"This isn’t a pontiff that wants to turn inward," he said. "This isn’t a pontiff that wants the Church to focus narrowly on rules and dogma and so forth, but wants the Church to be this wide-armed, welcoming mother - he would say - to everyone and that’s what’s so breathtaking about him and the interview that he’s done."

Francis is not only reaching out to dissenting Catholics.  He has also been making overtures to other faiths, notes Father Thomas Reese, a senior analyst for the National Catholic Reporter.

"Religion has been too divisive in the world today," he said. "And I think he wants to lower the volume, lower the rhetoric and call on people to travel together on this journey of faith, learn from each other, dialogue, have conversation, and seek God together, instead of excommunicating each other."

The pontiff's efforts seem to be having the desired effect, especially in his own faith.  A poll by the National Catholic Reporter found that only four percent of Roman Catholics in the United States are unhappy with Pope Francis.

It is a popularity rating, Reese points out, that politicians in Washington and elsewhere would "kill for."

Jerome Socolovsky

Jerome Socolovsky is the award-winning religion correspondent for the Voice of America, based in Washington. He reports on the rapidly changing faith landscape of the United States, including interfaith issues, secularization and non-affiliation trends and the growth of immigrant congregations.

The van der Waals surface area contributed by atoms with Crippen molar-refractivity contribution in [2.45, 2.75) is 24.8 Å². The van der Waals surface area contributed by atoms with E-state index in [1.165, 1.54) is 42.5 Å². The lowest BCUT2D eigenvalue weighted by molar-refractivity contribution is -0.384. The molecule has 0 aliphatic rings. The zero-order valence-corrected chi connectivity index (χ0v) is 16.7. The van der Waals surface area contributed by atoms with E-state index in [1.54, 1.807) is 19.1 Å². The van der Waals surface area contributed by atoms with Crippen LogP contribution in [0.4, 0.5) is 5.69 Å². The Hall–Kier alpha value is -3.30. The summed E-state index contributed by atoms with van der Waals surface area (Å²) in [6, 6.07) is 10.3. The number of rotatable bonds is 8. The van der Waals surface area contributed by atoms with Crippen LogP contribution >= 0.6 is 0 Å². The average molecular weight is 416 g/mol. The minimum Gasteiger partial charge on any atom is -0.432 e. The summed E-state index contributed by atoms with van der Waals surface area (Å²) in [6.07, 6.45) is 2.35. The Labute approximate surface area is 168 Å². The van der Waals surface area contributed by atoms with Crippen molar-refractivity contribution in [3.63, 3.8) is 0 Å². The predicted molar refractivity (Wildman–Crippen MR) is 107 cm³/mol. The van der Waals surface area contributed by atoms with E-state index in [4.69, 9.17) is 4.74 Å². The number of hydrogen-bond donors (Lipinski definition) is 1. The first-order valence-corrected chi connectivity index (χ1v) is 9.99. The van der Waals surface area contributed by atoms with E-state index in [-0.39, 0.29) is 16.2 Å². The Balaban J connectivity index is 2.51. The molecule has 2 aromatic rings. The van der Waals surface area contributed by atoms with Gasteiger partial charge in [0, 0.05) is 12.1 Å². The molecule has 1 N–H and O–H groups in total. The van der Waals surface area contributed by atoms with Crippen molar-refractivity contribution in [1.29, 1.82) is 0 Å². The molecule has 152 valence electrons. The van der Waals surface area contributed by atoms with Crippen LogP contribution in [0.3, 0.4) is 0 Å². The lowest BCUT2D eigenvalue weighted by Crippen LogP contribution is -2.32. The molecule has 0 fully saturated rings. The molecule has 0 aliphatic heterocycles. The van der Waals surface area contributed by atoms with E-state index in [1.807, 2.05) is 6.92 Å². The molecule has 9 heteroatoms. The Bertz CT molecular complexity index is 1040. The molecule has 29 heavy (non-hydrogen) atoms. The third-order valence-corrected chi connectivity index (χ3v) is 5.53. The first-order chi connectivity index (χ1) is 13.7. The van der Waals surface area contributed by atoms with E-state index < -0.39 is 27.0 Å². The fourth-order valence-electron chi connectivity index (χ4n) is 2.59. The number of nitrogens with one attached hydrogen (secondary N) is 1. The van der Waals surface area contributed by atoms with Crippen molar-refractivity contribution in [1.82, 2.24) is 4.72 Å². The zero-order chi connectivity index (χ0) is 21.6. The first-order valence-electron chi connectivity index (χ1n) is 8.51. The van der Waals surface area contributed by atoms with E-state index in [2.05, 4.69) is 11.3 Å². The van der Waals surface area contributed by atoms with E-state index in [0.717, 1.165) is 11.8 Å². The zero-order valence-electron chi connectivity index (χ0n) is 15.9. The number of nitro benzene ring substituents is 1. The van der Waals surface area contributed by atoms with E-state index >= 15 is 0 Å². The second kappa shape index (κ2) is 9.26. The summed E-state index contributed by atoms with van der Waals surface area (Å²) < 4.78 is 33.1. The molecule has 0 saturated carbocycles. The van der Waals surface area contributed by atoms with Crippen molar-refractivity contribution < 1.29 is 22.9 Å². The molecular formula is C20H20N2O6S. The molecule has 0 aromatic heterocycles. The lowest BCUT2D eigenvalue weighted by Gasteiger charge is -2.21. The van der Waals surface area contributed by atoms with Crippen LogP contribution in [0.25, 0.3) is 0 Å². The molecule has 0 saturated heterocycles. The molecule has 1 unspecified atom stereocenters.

You May Like

Photogallery Americans Celebrate Thanksgiving With Feasts, Festivities

Holiday traditions include turkey dinners, 'turkey trots,' American-style football and New York parade with giant balloons More

Video For Obama, Ferguson Violence is a Personal Issue

With two years left in term, analysts say, president has less to lose by taking conversation on race further More

Video Italian Espresso Expands Into Space

When Italian astronaut Samantha Cristoforetti headed for the ISS, her countrymen worried how she would survive six months drinking only instant coffee More

Featured Videos

Your JavaScript is turned off or you have an old version of Adobe's Flash Player. Get the latest Flash player.
South Africa Sees Male Circumcision as Way to Reduce HIV Infectionsi
X
November 28, 2014 3:31 PM